I DON'T think you need any particular qualities to be a judge, other than that you like reading - if Jerry Hall wants to be a judge for the Whitbread Prize, fine. Famous literary critics or professors of English literature aren't necessarily better qualified for the job - they will probably have a completely different take on things, but in the end it comes down to personal taste. That's why it's always so difficult to reach a consensus.

A good judge is not swayed by reviews, although it's very hard to avoid reading them - people are already saying that the Harry Potter book is by far the favourite for this year, and it's going to be hard for the judges to resist that, if they want to. It's important not to bow down to the opinions of those on the panel that you think know more about literature than you do - hold on to what you really like and argue for it. You need to be able to come up with more than "I really enjoyed it" to justify a choice. You need to be looking at things like characterisation, whether you found the book emotionally moving, the new and different way in which language was used etc. Of course, those things might be paramount to you, but other judges will have different considerations. Accept the fact that you're never going to get all the books you love on to a shortlist and you may not get the book you love to win.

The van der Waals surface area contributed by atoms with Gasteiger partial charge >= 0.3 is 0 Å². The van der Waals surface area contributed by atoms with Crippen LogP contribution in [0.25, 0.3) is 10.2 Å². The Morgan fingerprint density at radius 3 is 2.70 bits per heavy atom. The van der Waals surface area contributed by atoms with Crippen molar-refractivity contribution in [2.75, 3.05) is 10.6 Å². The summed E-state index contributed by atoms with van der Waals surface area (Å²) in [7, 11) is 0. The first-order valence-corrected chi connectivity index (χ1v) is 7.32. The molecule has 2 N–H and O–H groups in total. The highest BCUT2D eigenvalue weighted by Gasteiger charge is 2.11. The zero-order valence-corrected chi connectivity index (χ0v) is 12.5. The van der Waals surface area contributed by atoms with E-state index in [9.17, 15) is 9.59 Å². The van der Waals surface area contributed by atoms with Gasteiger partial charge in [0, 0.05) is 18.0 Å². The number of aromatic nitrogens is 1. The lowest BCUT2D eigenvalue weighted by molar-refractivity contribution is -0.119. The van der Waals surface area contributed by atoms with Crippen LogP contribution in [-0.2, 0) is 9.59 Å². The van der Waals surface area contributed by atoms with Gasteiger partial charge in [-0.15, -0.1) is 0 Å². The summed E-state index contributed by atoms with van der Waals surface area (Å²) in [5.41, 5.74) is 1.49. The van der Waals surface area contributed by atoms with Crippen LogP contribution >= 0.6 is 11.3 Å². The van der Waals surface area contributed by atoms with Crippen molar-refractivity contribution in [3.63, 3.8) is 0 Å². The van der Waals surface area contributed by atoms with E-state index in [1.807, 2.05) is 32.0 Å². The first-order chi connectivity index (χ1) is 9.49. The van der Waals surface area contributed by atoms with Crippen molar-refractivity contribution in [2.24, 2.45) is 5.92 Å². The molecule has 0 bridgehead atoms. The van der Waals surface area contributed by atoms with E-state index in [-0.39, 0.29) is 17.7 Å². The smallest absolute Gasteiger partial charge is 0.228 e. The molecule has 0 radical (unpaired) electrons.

When confronted with the enthusiasms of your fellow judges for a book in which you saw no merit whatsoever, all you can do is be graceful in defeat and say "OK, I can't see what's good about it, but you all love it, so let's allow that on to the shortlist". Don't stab your fellow judges in the back by talking to journalists afterwards - our Booker panel discussions were very civilised and nice, but one of the judges then rushed into print the following day with vicious attacks on the rest of us. So, Jerry Hall, be honourable and fight a good fight.